Sunday, June 22, 2014

Gestational Diabetes - Summary
Gestational Diabetes - Summary
When my sibling told me she had gestational diabetes it was the first I needed ever heard of this medical condition. I was really concerned for her health insurance and what could happen to her unborn baby. I did a little research and found out that is was really pretty common in pregnant women and normally disappears after the baby is born.

When I mentioned to colleagues and friends that my sibling had gestational diabetes I was surprised by how many people told me they also had suffered with this condition. Most of the people I spoke with seemed to have controlled it with a change of diet. My sibling had not been that lucky. She had to monitor her blood sugar and give themselves blood insulin shots.

Gestational diabetes is the most common complication during pregnancy, which affects 2-3 percent of pregnant women. When you eat food, your body converts it to glucose and it enters your bloodstream. Your pancreas releases blood insulin to help convert the glucose into fuel for your body. Which is known as high blood sugar and is referred to as Diabetes if your body cannot produce enough insulin to convert the glucose into energy the glucose remains in the bloodstream. Once the baby is born Gestational diabetes unlike normal diabetes is just for the period of time you are pregnant and disappears.

With a healthy exercise and diet gestational diabetes can normally be controlled. On the rare occasion you may have to administer blood insulin shots. My sibling had fun during her pregnancy testing her blood sugar regularly and giving themselves blood insulin shots. Right at the end of the pregnancy she was tired of the shots and was extremely happy when the doctor told her she could stop with the shots after her daughter was born.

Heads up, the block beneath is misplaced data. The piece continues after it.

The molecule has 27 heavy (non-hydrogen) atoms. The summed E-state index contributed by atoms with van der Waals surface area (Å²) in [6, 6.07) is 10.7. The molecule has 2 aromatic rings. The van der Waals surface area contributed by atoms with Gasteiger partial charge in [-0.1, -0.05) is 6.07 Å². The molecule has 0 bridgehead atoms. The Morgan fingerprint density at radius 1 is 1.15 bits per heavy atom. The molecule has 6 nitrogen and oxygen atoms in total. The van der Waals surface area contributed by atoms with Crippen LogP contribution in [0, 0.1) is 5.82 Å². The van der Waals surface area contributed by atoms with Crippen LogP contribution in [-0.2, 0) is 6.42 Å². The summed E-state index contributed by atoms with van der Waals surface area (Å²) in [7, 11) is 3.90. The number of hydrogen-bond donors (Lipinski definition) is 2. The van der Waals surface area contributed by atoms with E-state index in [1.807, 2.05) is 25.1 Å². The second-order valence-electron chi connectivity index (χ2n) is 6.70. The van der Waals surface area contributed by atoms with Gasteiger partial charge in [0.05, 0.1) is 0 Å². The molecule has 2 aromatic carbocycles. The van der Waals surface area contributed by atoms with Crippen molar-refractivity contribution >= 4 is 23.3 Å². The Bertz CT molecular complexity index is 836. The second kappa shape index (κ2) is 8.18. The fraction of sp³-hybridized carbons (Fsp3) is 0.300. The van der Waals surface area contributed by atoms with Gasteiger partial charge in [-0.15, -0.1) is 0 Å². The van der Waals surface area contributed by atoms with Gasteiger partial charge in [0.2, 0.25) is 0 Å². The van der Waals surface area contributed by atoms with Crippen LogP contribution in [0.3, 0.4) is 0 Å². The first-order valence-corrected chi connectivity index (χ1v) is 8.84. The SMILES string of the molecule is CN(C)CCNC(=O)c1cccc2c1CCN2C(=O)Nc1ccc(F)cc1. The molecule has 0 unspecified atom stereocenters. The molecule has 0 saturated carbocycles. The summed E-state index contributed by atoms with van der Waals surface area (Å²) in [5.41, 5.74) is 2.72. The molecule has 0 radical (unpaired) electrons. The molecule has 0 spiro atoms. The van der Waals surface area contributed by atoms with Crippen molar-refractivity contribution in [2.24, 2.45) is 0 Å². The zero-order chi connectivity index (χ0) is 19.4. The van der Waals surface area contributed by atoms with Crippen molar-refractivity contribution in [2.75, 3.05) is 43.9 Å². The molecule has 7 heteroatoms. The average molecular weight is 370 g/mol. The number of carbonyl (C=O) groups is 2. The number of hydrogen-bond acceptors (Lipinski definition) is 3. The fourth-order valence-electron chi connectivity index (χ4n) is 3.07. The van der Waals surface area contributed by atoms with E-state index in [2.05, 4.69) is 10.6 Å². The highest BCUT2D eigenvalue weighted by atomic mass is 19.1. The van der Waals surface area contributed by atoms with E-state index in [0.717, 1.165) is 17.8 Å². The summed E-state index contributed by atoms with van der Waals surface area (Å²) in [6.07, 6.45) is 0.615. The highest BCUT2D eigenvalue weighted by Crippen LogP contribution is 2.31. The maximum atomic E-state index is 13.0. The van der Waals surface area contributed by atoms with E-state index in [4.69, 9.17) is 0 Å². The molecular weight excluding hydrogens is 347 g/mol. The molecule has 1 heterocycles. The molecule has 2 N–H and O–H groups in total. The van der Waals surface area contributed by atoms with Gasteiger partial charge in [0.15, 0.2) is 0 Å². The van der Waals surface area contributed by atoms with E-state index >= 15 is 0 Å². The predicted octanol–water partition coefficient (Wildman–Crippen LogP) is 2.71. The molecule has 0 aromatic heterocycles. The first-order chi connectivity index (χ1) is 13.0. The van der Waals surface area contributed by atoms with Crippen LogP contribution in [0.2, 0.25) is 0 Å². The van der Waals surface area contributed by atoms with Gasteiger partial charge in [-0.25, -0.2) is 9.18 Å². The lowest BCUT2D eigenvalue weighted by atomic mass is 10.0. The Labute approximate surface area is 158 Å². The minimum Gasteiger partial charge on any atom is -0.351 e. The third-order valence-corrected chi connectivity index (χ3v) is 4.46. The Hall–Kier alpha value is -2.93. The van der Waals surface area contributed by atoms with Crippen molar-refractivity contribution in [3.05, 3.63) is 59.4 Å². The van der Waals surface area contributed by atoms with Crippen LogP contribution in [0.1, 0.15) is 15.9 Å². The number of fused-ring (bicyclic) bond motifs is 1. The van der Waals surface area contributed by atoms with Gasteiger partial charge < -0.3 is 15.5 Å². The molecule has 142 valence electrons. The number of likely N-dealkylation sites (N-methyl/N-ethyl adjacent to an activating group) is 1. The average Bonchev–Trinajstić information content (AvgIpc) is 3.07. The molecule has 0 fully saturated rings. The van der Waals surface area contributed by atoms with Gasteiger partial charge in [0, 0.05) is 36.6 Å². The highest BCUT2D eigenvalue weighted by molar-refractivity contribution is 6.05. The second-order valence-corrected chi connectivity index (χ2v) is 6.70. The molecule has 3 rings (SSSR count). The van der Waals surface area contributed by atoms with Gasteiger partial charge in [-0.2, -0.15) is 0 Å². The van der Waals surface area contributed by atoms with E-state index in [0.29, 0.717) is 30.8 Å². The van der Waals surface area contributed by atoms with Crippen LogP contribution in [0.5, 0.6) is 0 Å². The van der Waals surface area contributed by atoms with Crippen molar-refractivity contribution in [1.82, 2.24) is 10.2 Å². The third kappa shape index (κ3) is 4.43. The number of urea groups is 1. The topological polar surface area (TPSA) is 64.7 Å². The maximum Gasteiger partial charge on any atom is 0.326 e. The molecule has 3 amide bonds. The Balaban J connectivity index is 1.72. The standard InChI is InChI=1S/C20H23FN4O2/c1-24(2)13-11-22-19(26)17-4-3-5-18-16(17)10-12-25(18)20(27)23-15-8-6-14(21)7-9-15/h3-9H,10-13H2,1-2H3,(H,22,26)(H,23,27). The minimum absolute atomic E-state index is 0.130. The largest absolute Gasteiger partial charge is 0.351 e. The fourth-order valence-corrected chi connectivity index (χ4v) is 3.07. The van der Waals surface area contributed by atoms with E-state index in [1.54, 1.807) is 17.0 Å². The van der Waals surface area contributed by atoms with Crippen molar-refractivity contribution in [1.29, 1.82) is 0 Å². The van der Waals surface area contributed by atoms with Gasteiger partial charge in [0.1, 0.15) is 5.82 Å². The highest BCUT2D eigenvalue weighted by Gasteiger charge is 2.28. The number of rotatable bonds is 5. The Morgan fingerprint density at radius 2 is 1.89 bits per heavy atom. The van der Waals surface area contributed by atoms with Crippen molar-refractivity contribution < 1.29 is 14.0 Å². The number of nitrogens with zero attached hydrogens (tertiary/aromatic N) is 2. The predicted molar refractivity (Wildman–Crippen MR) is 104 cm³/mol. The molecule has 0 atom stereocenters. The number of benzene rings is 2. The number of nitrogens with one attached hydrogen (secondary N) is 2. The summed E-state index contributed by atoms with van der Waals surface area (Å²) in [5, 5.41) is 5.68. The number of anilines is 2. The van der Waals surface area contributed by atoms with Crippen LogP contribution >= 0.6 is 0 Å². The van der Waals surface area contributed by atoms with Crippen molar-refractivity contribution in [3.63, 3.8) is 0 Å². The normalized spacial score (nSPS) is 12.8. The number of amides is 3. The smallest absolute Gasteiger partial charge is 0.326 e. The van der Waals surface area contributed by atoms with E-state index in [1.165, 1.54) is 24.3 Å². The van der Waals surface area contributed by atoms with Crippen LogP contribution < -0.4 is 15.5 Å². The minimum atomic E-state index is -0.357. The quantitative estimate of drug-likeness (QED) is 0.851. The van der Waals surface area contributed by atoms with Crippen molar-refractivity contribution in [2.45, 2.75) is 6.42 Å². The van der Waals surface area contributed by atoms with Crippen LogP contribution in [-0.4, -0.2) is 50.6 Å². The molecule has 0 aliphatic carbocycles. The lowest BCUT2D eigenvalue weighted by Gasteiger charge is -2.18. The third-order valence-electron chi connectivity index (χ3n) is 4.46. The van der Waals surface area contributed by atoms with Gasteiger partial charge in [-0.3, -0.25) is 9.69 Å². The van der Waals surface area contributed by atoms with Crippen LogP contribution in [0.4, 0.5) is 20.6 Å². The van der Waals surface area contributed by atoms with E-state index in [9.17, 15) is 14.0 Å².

My sibling just had her second child and again dealt with gestational diabetes during her pregnancy. Once you've experienced gestational diabetes with one pregnancy you are more likely to endure it again during your next pregnancy normally.

There are some factors that can make you more at risk for gestational diabetes, which include:

- Obesity

- Family history of Type 2 diabetes

- Gestational diabetes in a previous background

- Smoking

The risk of getting gestational diabetes also increases as you get older. If the preliminary test is positive then a Glucose Tolerance test will probably be done, during pregnancy you will be tested at about 26-28 weeks and. If you are at greater risk to get gestational diabetes you will often be tested earlier in your pregnancy.

Read more in my gestational diabetes diet article.

Many people have normal births without complications with gestational diabetes. There are a few extra monitoring and tests that are done depending on the severity of the gestational diabetes. Some women will have a caesarean section because having high blood sugar can cause the baby to grow too big for a normal delivery.

After having a baby the gestational diabetes normally disappears. Your blood sugar will be tested on the occasion to make sure everything is back to normal. Your newborn will also be checked as some babies can be born with low blood sugar.

Good diet and a healthy lifestyle can help reduce your chances of getting Gestational diabetes so when you are hoping to get pregnant be sure to take extra care of yourself for the sake of your own health insurance and the health of your baby.

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